My contention is that Aidan and Richard would do a better job of examining whatever trust relationship exists between the political process and the country’s ‘intelligence’ services than the Butler inquiry ever will. There are a million and one reasons why they’ll never get the chance to do this better job of course and all of them are to do with publicness.
In the sense that James P Carse uses the term in his book Finite and infinite games, Aidan and Richard have no ‘title’. Titles, Carse reckons, arise from past triumphs and as a result ‘There are precise ways in which one may no longer compete with (for example) the Dalai Lama or the Heavyweight Champion of the World’. Or, one might add, a former Cabinet Secretary and MI6. Publicness is itself a bullet-proof title with which one may not compete and for which, as a result, the notion of ‘conflict of interest’ cannot possibly exist.
According to Carse, titles – captain, sir, lord, professor, your excellency etc – signal not only a mode of address but also a manner of address – saluting, averting the eyes, bowing, respectful silence etc. Worst of all for trust in this specific instance and for its wider implications, titles signal a content of address – only certain subjects are suitable for discussion with an archbishop, an admiral or an inquiry judge who is a former Cabinet Secretary. Titles are the public face of publicness.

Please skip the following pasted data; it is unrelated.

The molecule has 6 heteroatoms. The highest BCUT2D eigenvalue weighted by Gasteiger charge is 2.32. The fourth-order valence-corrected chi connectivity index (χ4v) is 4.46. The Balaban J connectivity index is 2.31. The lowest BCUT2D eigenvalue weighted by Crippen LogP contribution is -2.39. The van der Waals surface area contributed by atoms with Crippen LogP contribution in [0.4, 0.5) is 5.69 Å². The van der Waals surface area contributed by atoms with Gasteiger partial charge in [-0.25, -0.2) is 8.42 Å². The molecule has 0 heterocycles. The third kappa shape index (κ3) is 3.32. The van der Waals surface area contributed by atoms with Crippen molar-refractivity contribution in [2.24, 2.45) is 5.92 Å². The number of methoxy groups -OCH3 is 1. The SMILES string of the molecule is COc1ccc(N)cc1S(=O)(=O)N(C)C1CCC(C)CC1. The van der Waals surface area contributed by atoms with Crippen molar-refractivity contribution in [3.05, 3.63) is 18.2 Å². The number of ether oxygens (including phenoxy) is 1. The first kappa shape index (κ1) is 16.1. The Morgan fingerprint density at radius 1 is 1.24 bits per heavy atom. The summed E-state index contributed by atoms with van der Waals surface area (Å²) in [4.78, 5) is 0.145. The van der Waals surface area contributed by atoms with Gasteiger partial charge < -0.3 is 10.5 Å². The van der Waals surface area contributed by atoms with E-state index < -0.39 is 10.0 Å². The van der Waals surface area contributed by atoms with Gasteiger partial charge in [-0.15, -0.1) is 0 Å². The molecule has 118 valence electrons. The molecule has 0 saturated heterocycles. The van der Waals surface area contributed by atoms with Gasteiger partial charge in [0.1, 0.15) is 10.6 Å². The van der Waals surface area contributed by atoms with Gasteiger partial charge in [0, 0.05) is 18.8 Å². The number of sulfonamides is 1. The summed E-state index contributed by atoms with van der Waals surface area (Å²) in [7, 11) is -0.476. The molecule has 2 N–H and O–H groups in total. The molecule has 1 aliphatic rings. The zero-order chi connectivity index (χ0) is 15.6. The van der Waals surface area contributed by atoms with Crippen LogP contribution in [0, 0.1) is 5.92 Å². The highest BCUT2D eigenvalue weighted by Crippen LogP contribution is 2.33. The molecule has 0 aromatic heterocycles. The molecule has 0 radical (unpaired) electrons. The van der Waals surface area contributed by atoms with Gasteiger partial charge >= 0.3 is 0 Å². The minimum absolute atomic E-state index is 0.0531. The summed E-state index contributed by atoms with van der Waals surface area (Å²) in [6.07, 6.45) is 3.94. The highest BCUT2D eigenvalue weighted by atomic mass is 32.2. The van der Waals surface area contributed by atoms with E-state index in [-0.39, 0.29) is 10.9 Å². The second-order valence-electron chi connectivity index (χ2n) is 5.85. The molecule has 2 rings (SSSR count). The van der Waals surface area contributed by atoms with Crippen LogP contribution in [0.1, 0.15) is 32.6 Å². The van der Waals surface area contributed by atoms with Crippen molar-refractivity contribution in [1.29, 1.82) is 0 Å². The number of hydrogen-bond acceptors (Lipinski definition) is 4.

The idea that a process that readily gives rise to misleading intelligence (leading to the illegal invasion of a foreign country) is itself too important to have its secrets revealed for fear of destroying our trust in it is an irony that publicness has absolutely no difficulty swallowing. Publicness will swallow anything. In the end it feeds off itself.